This is a great question. Two recent experiences have profoundly affected the way I now answer this question. First, I read “Creative Confidence” by Tom Kelley and David Kelley. This thought provoking book contains many excellent examples of how we use creativity to solve problems. It really had me stop and think about how we can utilise creativity more effectively at home and at work. Second, I watched Sir Ken Robinson’s talk “Do schools kill creativity?” This is one of the most popular TED Talks of all time with over 20 million views on YouTube. It’s highly entertaining and addresses a serious issue. Armed with both experiences I now confidently say “yes, I believe we do kill our creativity, and there’s no need to and we will perform better when we embrace our creative side.”

We Kill Our Own Creativity

We live in a fast-paced, tech-driven world with our smartphones or tablets never too far from reach. Who takes the time to sit back, relax and explore our creative thoughts and expression? I assert probably not too many of us. The sad truth is that we kill off our own creativity. As children we all start life being creative but then, for many of us we encounter destructive criticism of our creative expression. For example, at school or pre-school we might be told “that picture doesn’t look much like a horse” and we decide right then and there, that we are not creative. We decide to shut down our creative expression and with it, we kill off an important aspect of our ability to be innovative and solve problems. The problem is exacerbated because, as Ken Robinson so eloquently asserts, “our educational system does not encourage creativity to flourish.” Esteemed researcher and speaker, Brené Brown, found in her research on vulnerability that one-third of adults carry a “creativity scar” from childhood. As an avid choral singer, I can vouch that singing in front of people requires confidence. I’ve met many people over the years who claim they cannot sing in public because someone told them when they were younger “you can’t sing.” That one criticism shattered their confidence and from that moment their singing days were over.

Creativity Starts With Being Yourself

I often hear people say that they’re “analytical, not creative.” Unfortunately, for many analytical people we generally resist taking action; rather we tend to reflect and analyse. However, many successful scientists are analytical and like me, are also very musical and creative. To me, Leonardo da Vinci is the quintessential creative scientist. I’m analytical and I know the challenge we face is we tend to judge ourselves harshly and thus diminish our own creativity. The great news is that the lack of creativity is not permanent and by taking specific actions we can re-engage our creative side. Interestingly, there is no Tibetan word for “creativity” or “being creative.” The closest translation is “natural” or “be more natural.” Therefore, if you want to be more creative, start by being your natural or authentic self. Allow your creativity to emerge and avoid the temptation to judge yourself.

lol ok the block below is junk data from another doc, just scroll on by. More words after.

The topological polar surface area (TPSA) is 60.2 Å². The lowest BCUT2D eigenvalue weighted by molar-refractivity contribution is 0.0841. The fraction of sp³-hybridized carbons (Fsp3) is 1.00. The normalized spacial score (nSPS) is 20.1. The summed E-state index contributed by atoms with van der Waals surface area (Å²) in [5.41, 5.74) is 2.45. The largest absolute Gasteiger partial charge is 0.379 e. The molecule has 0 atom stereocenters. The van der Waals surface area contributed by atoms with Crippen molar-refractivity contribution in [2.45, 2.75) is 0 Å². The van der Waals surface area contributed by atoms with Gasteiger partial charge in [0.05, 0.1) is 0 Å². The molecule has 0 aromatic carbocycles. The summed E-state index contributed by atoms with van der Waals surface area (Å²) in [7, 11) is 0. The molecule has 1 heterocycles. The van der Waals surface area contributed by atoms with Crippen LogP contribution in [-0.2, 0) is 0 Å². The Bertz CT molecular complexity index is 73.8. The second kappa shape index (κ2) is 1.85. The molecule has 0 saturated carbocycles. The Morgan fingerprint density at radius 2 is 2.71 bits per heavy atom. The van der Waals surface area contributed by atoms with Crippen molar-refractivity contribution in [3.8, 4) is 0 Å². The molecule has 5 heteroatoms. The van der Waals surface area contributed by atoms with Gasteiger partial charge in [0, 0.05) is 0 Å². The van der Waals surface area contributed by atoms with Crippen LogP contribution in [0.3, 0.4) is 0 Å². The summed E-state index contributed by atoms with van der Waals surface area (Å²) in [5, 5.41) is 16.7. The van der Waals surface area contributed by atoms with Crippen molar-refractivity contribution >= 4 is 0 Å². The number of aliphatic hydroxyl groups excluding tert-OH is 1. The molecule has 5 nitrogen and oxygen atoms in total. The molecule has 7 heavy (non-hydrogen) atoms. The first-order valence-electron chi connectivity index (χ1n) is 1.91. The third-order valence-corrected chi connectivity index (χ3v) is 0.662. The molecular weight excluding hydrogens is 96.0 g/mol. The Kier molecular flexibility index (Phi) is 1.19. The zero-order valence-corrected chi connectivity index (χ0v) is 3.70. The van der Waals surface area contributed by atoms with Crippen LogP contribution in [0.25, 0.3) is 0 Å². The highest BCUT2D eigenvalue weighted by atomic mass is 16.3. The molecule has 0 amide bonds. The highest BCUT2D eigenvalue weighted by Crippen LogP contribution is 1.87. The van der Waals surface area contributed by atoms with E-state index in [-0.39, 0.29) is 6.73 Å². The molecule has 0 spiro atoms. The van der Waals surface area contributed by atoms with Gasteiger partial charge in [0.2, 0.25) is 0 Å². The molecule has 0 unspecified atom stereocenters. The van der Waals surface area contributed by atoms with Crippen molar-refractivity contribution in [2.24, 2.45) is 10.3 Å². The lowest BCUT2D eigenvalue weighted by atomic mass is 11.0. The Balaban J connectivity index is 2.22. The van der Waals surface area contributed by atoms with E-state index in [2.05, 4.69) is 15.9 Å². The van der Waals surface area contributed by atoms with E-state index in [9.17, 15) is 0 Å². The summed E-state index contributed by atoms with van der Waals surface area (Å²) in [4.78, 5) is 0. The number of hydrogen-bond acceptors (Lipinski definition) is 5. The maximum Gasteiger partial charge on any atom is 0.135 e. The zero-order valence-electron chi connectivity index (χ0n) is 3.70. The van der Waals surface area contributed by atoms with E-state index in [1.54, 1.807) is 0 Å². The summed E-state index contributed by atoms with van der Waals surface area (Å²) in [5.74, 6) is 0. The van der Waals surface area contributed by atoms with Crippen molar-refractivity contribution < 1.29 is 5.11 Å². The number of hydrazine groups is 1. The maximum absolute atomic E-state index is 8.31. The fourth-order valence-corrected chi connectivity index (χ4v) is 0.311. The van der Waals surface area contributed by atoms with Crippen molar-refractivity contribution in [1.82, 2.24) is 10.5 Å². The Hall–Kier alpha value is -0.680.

Surround Yourself With Creative People

Throughout my scientific career I witnessed many changes and stricter regulations that further diminish our creativity. For example, open-plan offices, sterile work areas devoid of artwork and banning music all serve to stifle our creativity. Therefore, it’s imperative that we engage in activities to maintain our creativity. I’ve also learnt it’s much easier to keep engaged when I surround myself with other creative people. For instance, I play the guitar, I sing in a choir, and I go ballroom or swing dancing whenever possible. For others though it might be to join an art or creative writing class. I believe what you do isn’t as important as long as it allows you to tap into your creative side.

Are you creative? What activities will you take on to unleash your creativity? Are you courageous enough to allow your creativity to flourish or will you allow your fear of being a novice or feeling foolish to stop you? Being creative gives us another “string to our bow” to solve problems, unlock innovation and cause amazing results in the world. I challenge you to take this on. You don’t know how it will unfold.

Do you want to expand your creative freedom and self-expression? Contact me today for a complimentary discovery session to explore the value of 1 to 1 leadership coaching.